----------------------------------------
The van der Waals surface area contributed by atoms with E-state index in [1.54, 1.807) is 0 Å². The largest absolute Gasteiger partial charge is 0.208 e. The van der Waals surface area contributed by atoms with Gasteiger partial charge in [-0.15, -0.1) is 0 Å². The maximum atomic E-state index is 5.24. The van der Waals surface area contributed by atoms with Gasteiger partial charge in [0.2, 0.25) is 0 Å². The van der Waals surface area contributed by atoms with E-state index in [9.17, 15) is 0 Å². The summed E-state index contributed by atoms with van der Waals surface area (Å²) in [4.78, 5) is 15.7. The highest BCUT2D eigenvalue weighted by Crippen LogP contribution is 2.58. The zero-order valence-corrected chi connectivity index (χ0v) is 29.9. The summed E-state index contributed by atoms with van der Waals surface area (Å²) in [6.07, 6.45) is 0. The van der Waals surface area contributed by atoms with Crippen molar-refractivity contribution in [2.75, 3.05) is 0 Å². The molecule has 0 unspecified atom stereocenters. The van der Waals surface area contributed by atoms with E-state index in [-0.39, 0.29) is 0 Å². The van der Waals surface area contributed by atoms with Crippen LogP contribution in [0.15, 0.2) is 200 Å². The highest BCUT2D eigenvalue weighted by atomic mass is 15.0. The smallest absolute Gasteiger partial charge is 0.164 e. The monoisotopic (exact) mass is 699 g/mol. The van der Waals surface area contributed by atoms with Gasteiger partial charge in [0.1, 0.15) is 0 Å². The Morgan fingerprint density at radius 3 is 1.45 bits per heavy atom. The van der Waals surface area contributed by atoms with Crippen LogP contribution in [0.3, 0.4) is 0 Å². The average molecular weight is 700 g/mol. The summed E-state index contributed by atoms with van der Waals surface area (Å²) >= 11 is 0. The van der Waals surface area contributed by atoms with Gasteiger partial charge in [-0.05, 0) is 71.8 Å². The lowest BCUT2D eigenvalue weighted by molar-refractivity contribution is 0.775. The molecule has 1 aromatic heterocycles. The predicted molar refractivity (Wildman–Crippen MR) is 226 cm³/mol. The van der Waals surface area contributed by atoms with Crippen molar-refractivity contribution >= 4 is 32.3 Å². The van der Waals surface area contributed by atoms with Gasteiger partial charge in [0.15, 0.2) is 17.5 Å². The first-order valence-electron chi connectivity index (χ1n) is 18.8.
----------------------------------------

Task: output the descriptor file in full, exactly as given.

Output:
The van der Waals surface area contributed by atoms with E-state index in [1.54, 1.807) is 0 Å². The largest absolute Gasteiger partial charge is 0.208 e. The van der Waals surface area contributed by atoms with Gasteiger partial charge in [-0.15, -0.1) is 0 Å². The maximum atomic E-state index is 5.24. The van der Waals surface area contributed by atoms with Gasteiger partial charge in [0.2, 0.25) is 0 Å². The van der Waals surface area contributed by atoms with E-state index in [9.17, 15) is 0 Å². The summed E-state index contributed by atoms with van der Waals surface area (Å²) in [4.78, 5) is 15.7. The highest BCUT2D eigenvalue weighted by Crippen LogP contribution is 2.58. The zero-order valence-corrected chi connectivity index (χ0v) is 29.9. The summed E-state index contributed by atoms with van der Waals surface area (Å²) in [6.07, 6.45) is 0. The van der Waals surface area contributed by atoms with Crippen molar-refractivity contribution in [2.75, 3.05) is 0 Å². The molecule has 0 unspecified atom stereocenters. The van der Waals surface area contributed by atoms with E-state index in [-0.39, 0.29) is 0 Å². The van der Waals surface area contributed by atoms with Crippen LogP contribution in [0.15, 0.2) is 200 Å². The highest BCUT2D eigenvalue weighted by atomic mass is 15.0. The smallest absolute Gasteiger partial charge is 0.164 e. The monoisotopic (exact) mass is 699 g/mol. The van der Waals surface area contributed by atoms with Gasteiger partial charge in [0.1, 0.15) is 0 Å². The Morgan fingerprint density at radius 3 is 1.45 bits per heavy atom. The van der Waals surface area contributed by atoms with Crippen LogP contribution in [0.3, 0.4) is 0 Å². The average molecular weight is 700 g/mol. The summed E-state index contributed by atoms with van der Waals surface area (Å²) >= 11 is 0. The van der Waals surface area contributed by atoms with Gasteiger partial charge in [-0.05, 0) is 71.8 Å². The lowest BCUT2D eigenvalue weighted by molar-refractivity contribution is 0.775. The molecule has 1 aromatic heterocycles. The predicted molar refractivity (Wildman–Crippen MR) is 226 cm³/mol. The van der Waals surface area contributed by atoms with Crippen molar-refractivity contribution >= 4 is 32.3 Å². The van der Waals surface area contributed by atoms with Gasteiger partial charge in [0.15, 0.2) is 17.5 Å². The first-order valence-electron chi connectivity index (χ1n) is 18.8.